Chemical spray drift isn’t just a problem for the big guys. Even small farms are at risk if the wrong spray ends up in the wrong place. New technology is helping the cotton industry deal with the dangers of spray drift, and this story from AAP carries a timely message for everyone.

As storms roll across Australia’s cropping areas so too does the risk of spray drift and multi-million-dollar damage bills, as growers work to reduce weeds on their farms.

In southern NSW almost an entire crop of fava beans was wiped out in 2022 when a farmer sprayed at the wrong time.

Within 10 days the beans turned from a healthy green to black.

“A nearby crop was sprayed at an inappropriate time which caused the drift to move over the beans, which are very sensitive to the chemicals being used,” Alan Brown, a farmer and part-time consultant, said.

“It was the worst I’ve ever seen for a spray drift event.”

An estimated $100,000 worth of damage was done, but contamination from spray drift does more than just sour crops.

“It’s something that is distressing for everyone involved,” Alan, who is also the NSW Farmers Ag Science Committee chair, said.

“The problems come with the disintegration of neighbour relationships.”

No more sticking a finger in the mouth, then sticking it in the air for Alan Brown to guess where the wind and spray drift are coming from. (AAP Image/Lukas Coch)

Spray drift is particularly problematic for the cotton industry, with the plant especially susceptible.

Now technology is helping to improve matters.

An Australian-developed weather system called WAND informs growers when it’s safe to spray and when to avoid inversion events.

Inversions happen when cool air is trapped under warm air, meaning if pesticides are sprayed the droplets can be carried kilometres off target.

The WAND network of 100 towers is operating across major cotton growing areas of Queensland and NSW.

Gordon Cumming from the Grains Research and Development Corporation, which helped develop the system, said growers found they were able to spray for longer.

“Up until now it’s been stick a finger in my mouth, stick it in the air … that is so imprecise,” he said.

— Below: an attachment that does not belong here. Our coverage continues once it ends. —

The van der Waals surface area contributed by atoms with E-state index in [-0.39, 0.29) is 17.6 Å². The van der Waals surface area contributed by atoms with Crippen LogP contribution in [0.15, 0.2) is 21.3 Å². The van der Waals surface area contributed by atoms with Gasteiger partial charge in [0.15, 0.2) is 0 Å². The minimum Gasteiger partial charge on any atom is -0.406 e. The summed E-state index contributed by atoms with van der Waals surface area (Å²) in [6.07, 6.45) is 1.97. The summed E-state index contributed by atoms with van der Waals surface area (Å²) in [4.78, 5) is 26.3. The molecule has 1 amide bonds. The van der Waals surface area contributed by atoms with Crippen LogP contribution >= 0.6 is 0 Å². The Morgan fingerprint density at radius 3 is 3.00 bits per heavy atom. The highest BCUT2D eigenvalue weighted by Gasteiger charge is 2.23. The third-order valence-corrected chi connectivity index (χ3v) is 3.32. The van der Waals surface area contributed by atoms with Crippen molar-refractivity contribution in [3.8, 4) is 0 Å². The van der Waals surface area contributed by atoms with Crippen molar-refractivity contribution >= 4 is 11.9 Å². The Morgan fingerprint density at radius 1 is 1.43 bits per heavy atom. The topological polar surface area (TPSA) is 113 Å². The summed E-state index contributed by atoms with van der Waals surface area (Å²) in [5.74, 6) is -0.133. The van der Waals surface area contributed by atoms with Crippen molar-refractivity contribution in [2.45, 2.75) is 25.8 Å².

“They’re finding that it (WAND) gives them a very clear indication of when to spray and when not to spray … it gives them considerable confidence.”

Plant and soil scientist Emma Ayliffe said spray drift was costly for all involved, including consumers.

“It’s about the effect that it’s going to have on the food and fibre on our supply chain, the cost of produce that you buy at the supermarket and the livelihood of the people that are growing these crops,” she said.

Emma has received several reports of damage to tomato crops, cotton and grapes throughout NSW.

Between September and late December, the Environmental Protection Agency received 21 reports of suspected agricultural or horticultural spray drift in NSW.

The authority is investigating suspected spray drift incidents in areas in north-west and central-west NSW as well as the Riverina.

“If pesticides, herbicides or insecticides are applied incorrectly or during inappropriate weather conditions, they can drift tens of kilometres,” the authority’s Steve Orr said.

“In regions where many operators may be spraying at the same time, such as areas with intensive horticulture or agriculture, it can be difficult to determine the source of the drift.”

Across the nation, the Australian Pesticides and Veterinary Medicines Authority is responsible for assessing and registering agricultural chemicals.

From July 2021 to 2022, the authority received 21 reports of possible or probable spray drift events, while it usually gets about six reports a year.

In 2024, the WAND towers will be able to release a 24-hour forecast in what is considered to be a “game changer” for the cotton industry.

Chair of the NSW Farmers Ag Science Committee Alan Brown inspects crop in a wheat field . (AAP Image/Lukas Coch)